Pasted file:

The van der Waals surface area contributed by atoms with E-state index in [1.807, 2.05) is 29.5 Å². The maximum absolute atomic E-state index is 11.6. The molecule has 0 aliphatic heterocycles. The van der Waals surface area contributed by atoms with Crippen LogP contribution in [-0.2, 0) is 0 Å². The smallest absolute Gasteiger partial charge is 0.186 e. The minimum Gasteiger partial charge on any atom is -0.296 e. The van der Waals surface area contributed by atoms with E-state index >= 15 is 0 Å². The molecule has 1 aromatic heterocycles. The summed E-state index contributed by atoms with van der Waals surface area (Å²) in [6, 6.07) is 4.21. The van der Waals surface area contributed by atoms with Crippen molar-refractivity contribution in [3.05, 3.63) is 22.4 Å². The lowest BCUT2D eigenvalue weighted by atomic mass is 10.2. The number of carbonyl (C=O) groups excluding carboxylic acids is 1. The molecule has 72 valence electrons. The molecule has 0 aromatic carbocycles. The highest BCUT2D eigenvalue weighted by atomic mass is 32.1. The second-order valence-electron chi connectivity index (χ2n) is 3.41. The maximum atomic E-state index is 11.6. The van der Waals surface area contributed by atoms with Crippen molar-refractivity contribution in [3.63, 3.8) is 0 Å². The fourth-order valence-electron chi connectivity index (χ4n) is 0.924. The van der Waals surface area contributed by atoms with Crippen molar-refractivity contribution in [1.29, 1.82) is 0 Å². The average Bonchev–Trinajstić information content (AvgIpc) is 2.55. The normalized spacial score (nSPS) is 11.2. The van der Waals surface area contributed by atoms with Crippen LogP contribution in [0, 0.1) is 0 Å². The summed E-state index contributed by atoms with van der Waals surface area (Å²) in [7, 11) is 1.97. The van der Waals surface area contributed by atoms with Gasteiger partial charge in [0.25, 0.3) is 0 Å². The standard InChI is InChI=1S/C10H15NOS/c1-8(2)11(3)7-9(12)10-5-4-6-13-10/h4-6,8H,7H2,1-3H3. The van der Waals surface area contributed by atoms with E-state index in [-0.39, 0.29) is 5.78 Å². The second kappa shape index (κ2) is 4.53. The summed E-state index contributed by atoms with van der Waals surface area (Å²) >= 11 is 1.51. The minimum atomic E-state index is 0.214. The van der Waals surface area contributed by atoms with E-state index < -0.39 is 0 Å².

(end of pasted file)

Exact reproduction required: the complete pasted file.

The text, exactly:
The van der Waals surface area contributed by atoms with E-state index in [1.807, 2.05) is 29.5 Å². The maximum absolute atomic E-state index is 11.6. The molecule has 0 aliphatic heterocycles. The van der Waals surface area contributed by atoms with Crippen LogP contribution in [-0.2, 0) is 0 Å². The smallest absolute Gasteiger partial charge is 0.186 e. The minimum Gasteiger partial charge on any atom is -0.296 e. The van der Waals surface area contributed by atoms with E-state index >= 15 is 0 Å². The molecule has 1 aromatic heterocycles. The summed E-state index contributed by atoms with van der Waals surface area (Å²) in [6, 6.07) is 4.21. The van der Waals surface area contributed by atoms with Crippen molar-refractivity contribution in [3.05, 3.63) is 22.4 Å². The lowest BCUT2D eigenvalue weighted by atomic mass is 10.2. The number of carbonyl (C=O) groups excluding carboxylic acids is 1. The molecule has 72 valence electrons. The molecule has 0 aromatic carbocycles. The highest BCUT2D eigenvalue weighted by atomic mass is 32.1. The second-order valence-electron chi connectivity index (χ2n) is 3.41. The maximum atomic E-state index is 11.6. The van der Waals surface area contributed by atoms with Crippen molar-refractivity contribution in [3.63, 3.8) is 0 Å². The fourth-order valence-electron chi connectivity index (χ4n) is 0.924. The van der Waals surface area contributed by atoms with Crippen molar-refractivity contribution in [1.29, 1.82) is 0 Å². The average Bonchev–Trinajstić information content (AvgIpc) is 2.55. The normalized spacial score (nSPS) is 11.2. The van der Waals surface area contributed by atoms with Crippen LogP contribution in [0, 0.1) is 0 Å². The summed E-state index contributed by atoms with van der Waals surface area (Å²) in [7, 11) is 1.97. The van der Waals surface area contributed by atoms with Gasteiger partial charge in [0.25, 0.3) is 0 Å². The standard InChI is InChI=1S/C10H15NOS/c1-8(2)11(3)7-9(12)10-5-4-6-13-10/h4-6,8H,7H2,1-3H3. The van der Waals surface area contributed by atoms with E-state index in [-0.39, 0.29) is 5.78 Å². The second kappa shape index (κ2) is 4.53. The summed E-state index contributed by atoms with van der Waals surface area (Å²) >= 11 is 1.51. The minimum atomic E-state index is 0.214. The van der Waals surface area contributed by atoms with E-state index < -0.39 is 0 Å².